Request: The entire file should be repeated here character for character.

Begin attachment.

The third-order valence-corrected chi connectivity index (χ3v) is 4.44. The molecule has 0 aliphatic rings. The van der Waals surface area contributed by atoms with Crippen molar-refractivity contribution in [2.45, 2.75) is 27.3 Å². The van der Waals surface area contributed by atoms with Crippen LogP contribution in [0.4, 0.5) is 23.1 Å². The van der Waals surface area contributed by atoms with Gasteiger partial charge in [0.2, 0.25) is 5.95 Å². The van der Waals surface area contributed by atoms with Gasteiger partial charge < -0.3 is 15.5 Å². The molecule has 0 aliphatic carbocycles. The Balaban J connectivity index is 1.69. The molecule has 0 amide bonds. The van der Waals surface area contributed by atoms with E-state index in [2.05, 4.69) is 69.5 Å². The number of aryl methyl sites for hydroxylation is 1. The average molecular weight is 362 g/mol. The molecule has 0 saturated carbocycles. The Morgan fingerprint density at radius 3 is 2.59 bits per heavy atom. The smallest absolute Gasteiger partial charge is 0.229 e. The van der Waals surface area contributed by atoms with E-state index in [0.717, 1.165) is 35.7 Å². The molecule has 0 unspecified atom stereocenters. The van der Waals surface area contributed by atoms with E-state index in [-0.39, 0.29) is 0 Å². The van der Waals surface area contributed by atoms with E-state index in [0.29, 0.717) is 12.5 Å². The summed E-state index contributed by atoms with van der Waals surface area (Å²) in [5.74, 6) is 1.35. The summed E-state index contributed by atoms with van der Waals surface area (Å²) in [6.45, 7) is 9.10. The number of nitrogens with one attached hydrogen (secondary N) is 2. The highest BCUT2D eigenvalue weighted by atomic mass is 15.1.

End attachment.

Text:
The third-order valence-corrected chi connectivity index (χ3v) is 4.44. The molecule has 0 aliphatic rings. The van der Waals surface area contributed by atoms with Crippen molar-refractivity contribution in [2.45, 2.75) is 27.3 Å². The van der Waals surface area contributed by atoms with Crippen LogP contribution in [0.4, 0.5) is 23.1 Å². The van der Waals surface area contributed by atoms with Gasteiger partial charge in [0.2, 0.25) is 5.95 Å². The van der Waals surface area contributed by atoms with Gasteiger partial charge < -0.3 is 15.5 Å². The molecule has 0 aliphatic carbocycles. The Balaban J connectivity index is 1.69. The molecule has 0 amide bonds. The van der Waals surface area contributed by atoms with E-state index in [2.05, 4.69) is 69.5 Å². The number of aryl methyl sites for hydroxylation is 1. The average molecular weight is 362 g/mol. The molecule has 0 saturated carbocycles. The Morgan fingerprint density at radius 3 is 2.59 bits per heavy atom. The smallest absolute Gasteiger partial charge is 0.229 e. The van der Waals surface area contributed by atoms with E-state index in [0.717, 1.165) is 35.7 Å². The molecule has 0 unspecified atom stereocenters. The van der Waals surface area contributed by atoms with E-state index in [-0.39, 0.29) is 0 Å². The van der Waals surface area contributed by atoms with E-state index in [0.29, 0.717) is 12.5 Å². The summed E-state index contributed by atoms with van der Waals surface area (Å²) in [5.74, 6) is 1.35. The summed E-state index contributed by atoms with van der Waals surface area (Å²) in [6.45, 7) is 9.10. The number of nitrogens with one attached hydrogen (secondary N) is 2. The highest BCUT2D eigenvalue weighted by atomic mass is 15.1.